Amsterdam Impressionism. The area is still a hub for creativity today and home to many artist’s studios. You can easily spend a day exploring all the galleries, with highlights including Gallery Vassie and Rockarchive.

is the Lindengracht market, arguably the best food market in the capital, with fresh fish, superb cheeses and high-quality vegetable stalls lining the streets well into the afternoon.

Shopping heaven on the Nine Streets Shop like a local Do not miss the chance to shop like a local at one of this neighbourhood’s many markets. The Monday morning flea market at Noordermarkt square is perfect for treasure hunting, while on Saturdays you can find excellent organic produce at the farmer’s market. Also on a Saturday 16 | Issue 33 | September 2016

Read more from page 24 Situated just a stone’s throw from Dam square, the charming Nine Streets area offers a unique shopping experience. Constructed in the first half of the 17th century, this lively area has a long trade legacy. Many street names evoke the area’s past as a hub for the leather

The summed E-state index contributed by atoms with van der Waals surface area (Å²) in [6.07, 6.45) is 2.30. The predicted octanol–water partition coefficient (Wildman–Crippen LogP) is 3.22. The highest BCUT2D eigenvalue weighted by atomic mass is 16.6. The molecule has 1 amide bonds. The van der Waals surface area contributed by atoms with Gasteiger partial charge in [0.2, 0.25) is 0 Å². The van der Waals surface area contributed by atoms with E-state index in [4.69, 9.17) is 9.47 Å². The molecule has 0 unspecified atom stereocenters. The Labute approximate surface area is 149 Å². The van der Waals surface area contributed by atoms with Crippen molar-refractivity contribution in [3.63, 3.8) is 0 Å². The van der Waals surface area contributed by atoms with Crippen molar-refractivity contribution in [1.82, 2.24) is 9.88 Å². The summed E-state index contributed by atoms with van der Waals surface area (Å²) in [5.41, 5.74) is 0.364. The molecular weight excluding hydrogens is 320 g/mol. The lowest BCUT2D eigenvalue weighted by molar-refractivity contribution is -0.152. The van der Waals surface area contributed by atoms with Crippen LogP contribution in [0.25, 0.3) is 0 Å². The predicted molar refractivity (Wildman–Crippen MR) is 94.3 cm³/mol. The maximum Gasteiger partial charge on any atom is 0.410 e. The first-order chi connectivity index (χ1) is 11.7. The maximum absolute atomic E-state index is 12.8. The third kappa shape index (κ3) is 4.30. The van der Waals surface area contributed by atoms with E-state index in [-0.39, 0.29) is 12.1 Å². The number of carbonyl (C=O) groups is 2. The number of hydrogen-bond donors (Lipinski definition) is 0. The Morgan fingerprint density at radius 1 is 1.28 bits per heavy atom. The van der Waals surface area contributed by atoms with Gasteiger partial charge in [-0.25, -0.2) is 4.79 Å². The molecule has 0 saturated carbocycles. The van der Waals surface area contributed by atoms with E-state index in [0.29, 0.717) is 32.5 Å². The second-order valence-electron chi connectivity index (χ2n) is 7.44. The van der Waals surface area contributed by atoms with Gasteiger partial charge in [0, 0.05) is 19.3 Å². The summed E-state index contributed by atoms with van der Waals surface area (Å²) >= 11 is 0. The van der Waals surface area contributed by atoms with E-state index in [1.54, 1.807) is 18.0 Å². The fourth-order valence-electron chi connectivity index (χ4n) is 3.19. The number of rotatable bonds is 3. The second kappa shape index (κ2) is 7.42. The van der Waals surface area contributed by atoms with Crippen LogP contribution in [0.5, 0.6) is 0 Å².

industry, and you can still find plenty of leather on sale here today. Whether you are looking for vintage accessories, retro furniture or the latest designer must-haves, you will find it here. As well as offering the city’s best shopping, the area is worth a visit for its impressive architecture, pretty side streets, cute cafés and excellent restaurants. For a full list of shops visit the official Nine Streets website: en/shops

Noorderkerk Photo: © Edwin van Eis


The Jordaan district With its narrow streets and floral-lined canals, Jordaan deserves its reputation as the Dutch capital’s most picturesque and charming neighbourhood. Here, you will find wonderful restaurants, quaint boutiques and many artists’ studios. TEXT: ANNA VILLELEGER | PHOTOS: NBTC AND AMSTERDAM MARKETING